All investigators proposing clinical research should read the "NIH Guidelines 
for Inclusion of Women and Minorities as Subjects in Clinical Research - 
Amended, October, 2001," published in the NIH Guide for Grants and Contracts 
on October 9, 2001 
a complete copy of the updated Guidelines are available at
The amended policy incorporates: the use of an NIH definition of clinical 
research; updated racial and ethnic categories in compliance with the new OMB 
standards; clarification of language governing NIH-defined Phase III clinical 
trials consistent with the new PHS Form 398; and updated roles and 
responsibilities of NIH staff and the extramural community.  The policy 
continues to require for all NIH-defined Phase III clinical trials that: a) 
all applications or proposals and/or protocols must provide a description of 
plans to conduct analyses, as appropriate, to address differences by 
sex/gender and/or racial/ethnic groups, including subgroups if applicable; 
and b) investigators must report annual accrual and progress in conducting 
analyses, as appropriate, by sex/gender and/or racial/ethnic group 

The NIH maintains a policy that children (i.e., individuals under the age of 
21) must be included in all human subjects research, conducted or supported 
by the NIH, unless there are scientific and ethical reasons not to include 
them. This policy applies to all initial (Type 1) applications submitted for 
receipt dates after October 1, 1998.

All investigators proposing research involving human subjects should read the 
"NIH Policy and Guidelines" on the inclusion of children as participants in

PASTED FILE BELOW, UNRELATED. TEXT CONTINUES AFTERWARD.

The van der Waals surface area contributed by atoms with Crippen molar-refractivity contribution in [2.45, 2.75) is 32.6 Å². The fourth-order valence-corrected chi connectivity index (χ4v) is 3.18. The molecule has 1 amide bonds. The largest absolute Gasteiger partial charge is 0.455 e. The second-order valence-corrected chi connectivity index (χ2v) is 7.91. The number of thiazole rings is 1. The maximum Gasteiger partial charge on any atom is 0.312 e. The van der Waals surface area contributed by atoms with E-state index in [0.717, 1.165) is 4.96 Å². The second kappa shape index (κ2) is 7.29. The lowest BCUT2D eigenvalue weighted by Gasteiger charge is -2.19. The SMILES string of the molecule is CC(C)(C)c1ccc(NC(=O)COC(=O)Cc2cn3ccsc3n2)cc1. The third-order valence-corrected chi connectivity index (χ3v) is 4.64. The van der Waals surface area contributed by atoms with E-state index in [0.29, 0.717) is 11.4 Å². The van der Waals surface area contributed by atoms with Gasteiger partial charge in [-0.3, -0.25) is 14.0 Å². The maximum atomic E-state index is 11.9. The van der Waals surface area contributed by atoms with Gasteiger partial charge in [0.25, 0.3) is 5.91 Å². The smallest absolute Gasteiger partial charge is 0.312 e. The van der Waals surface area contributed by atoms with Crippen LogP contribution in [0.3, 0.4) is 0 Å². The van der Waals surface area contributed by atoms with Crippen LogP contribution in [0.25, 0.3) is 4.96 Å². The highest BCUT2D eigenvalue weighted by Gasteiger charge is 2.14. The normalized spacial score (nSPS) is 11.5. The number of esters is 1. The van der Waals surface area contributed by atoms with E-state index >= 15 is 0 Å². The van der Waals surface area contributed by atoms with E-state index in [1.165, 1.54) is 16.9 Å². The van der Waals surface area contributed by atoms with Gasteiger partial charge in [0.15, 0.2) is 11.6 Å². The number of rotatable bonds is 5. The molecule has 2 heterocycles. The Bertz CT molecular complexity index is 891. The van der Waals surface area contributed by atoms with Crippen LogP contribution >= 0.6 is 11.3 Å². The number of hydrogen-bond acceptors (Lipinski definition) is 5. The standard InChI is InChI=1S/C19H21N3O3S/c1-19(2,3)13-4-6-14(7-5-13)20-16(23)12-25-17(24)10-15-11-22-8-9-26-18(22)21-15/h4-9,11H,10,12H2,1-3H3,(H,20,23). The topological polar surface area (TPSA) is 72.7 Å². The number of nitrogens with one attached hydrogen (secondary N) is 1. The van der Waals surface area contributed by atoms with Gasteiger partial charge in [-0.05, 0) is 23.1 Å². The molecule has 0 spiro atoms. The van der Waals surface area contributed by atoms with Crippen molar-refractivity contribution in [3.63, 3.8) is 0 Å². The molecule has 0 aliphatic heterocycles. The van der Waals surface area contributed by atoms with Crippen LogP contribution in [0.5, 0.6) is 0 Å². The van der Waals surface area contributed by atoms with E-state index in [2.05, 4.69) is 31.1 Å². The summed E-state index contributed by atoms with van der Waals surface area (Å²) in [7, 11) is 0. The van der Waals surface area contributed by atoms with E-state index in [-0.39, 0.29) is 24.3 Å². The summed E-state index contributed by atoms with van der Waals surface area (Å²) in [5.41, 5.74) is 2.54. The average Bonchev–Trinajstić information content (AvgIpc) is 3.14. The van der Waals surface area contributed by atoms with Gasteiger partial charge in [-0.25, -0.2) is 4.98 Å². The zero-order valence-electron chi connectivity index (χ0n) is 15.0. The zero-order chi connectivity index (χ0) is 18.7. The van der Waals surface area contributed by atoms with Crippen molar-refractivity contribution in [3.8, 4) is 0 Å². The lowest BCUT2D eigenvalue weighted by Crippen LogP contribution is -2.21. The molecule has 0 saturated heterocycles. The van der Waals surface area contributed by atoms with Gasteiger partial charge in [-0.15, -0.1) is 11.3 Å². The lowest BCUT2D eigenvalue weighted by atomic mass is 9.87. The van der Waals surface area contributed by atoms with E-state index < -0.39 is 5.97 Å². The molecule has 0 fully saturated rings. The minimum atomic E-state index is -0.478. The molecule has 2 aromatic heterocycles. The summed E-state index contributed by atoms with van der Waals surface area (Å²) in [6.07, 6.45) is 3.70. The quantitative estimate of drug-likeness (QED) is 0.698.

research involving human subjects that is available at 
policy requires education on the protection of human subject participants for 
all investigators submitting NIH proposals for research involving human 
subjects. You will find this policy announcement in the NIH Guide for Grants 
and Contracts Announcement, dated June 5, 2000, at

HUMAN EMBRYONIC STEM CELLS (hESC): Criteria for federal funding of research 
on hESCs can be found at and at  Only 
research using hESC lines that are registered in the NIH Human Embryonic Stem 
Cell Registry will be eligible for Federal funding (see   
It is the responsibility of the applicant to provide, in the project 
description and elsewhere in the application as appropriate, the official NIH 
identifier(s)for the hESC line(s)to be used in the proposed research.  
Applications that do not provide this information will be returned without 

Office of Management and Budget (OMB) Circular A-110 has been revised to 
provide public access to research data through the Freedom of Information Act 
(FOIA) under some circumstances.  Data that are (1) first produced in a 
project that is supported in whole or in part with Federal funds and (2) 
cited publicly and officially by a Federal agency in support of an action 
that has the force and effect of law (i.e., a regulation) may be accessed 
through FOIA.  It is important for applicants to understand the basic scope 
of this amendment.  NIH has provided guidance at

Applicants may wish to place data collected under this PA in a public 
archive, which can provide protections for the data and manage the 
distribution for an indefinite period of time.  If so, the application should 
include a description of the archiving plan in the study design and include 
information about this in the budget justification section of the 
application. In addition, applicants should think about how to structure